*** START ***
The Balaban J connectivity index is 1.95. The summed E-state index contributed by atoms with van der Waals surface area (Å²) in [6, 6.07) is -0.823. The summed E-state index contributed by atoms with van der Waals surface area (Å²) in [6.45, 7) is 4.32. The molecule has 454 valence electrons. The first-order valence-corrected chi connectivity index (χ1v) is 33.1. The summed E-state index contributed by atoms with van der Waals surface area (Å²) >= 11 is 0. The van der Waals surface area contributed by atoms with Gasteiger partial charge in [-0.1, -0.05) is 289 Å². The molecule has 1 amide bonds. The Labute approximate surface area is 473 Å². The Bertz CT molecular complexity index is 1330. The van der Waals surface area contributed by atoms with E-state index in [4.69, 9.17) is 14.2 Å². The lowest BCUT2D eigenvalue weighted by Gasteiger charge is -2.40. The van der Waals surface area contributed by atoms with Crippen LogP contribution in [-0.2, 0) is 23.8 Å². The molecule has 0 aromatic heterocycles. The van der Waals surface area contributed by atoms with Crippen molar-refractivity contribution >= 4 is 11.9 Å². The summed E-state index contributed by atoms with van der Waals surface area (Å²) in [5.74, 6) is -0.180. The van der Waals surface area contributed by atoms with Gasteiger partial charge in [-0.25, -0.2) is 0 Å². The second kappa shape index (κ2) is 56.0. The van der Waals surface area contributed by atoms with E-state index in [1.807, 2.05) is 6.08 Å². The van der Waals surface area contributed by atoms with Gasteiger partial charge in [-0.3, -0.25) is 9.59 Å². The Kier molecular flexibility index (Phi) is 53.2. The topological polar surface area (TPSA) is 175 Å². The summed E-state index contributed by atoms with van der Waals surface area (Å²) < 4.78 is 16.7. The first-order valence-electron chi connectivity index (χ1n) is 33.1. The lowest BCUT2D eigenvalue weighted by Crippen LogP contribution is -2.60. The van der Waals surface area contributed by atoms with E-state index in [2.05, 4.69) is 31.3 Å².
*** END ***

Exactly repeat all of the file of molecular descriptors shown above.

The Balaban J connectivity index is 1.95. The summed E-state index contributed by atoms with van der Waals surface area (Å²) in [6, 6.07) is -0.823. The summed E-state index contributed by atoms with van der Waals surface area (Å²) in [6.45, 7) is 4.32. The molecule has 454 valence electrons. The first-order valence-corrected chi connectivity index (χ1v) is 33.1. The summed E-state index contributed by atoms with van der Waals surface area (Å²) >= 11 is 0. The van der Waals surface area contributed by atoms with Gasteiger partial charge in [-0.1, -0.05) is 289 Å². The molecule has 1 amide bonds. The Labute approximate surface area is 473 Å². The Bertz CT molecular complexity index is 1330. The van der Waals surface area contributed by atoms with E-state index in [4.69, 9.17) is 14.2 Å². The lowest BCUT2D eigenvalue weighted by Gasteiger charge is -2.40. The van der Waals surface area contributed by atoms with Crippen LogP contribution in [-0.2, 0) is 23.8 Å². The molecule has 0 aromatic heterocycles. The van der Waals surface area contributed by atoms with Crippen molar-refractivity contribution >= 4 is 11.9 Å². The summed E-state index contributed by atoms with van der Waals surface area (Å²) in [5.74, 6) is -0.180. The van der Waals surface area contributed by atoms with Gasteiger partial charge in [-0.25, -0.2) is 0 Å². The second kappa shape index (κ2) is 56.0. The van der Waals surface area contributed by atoms with E-state index in [1.807, 2.05) is 6.08 Å². The van der Waals surface area contributed by atoms with Gasteiger partial charge in [-0.3, -0.25) is 9.59 Å². The Kier molecular flexibility index (Phi) is 53.2. The topological polar surface area (TPSA) is 175 Å². The summed E-state index contributed by atoms with van der Waals surface area (Å²) < 4.78 is 16.7. The first-order valence-electron chi connectivity index (χ1n) is 33.1. The lowest BCUT2D eigenvalue weighted by Crippen LogP contribution is -2.60. The van der Waals surface area contributed by atoms with E-state index in [2.05, 4.69) is 31.3 Å².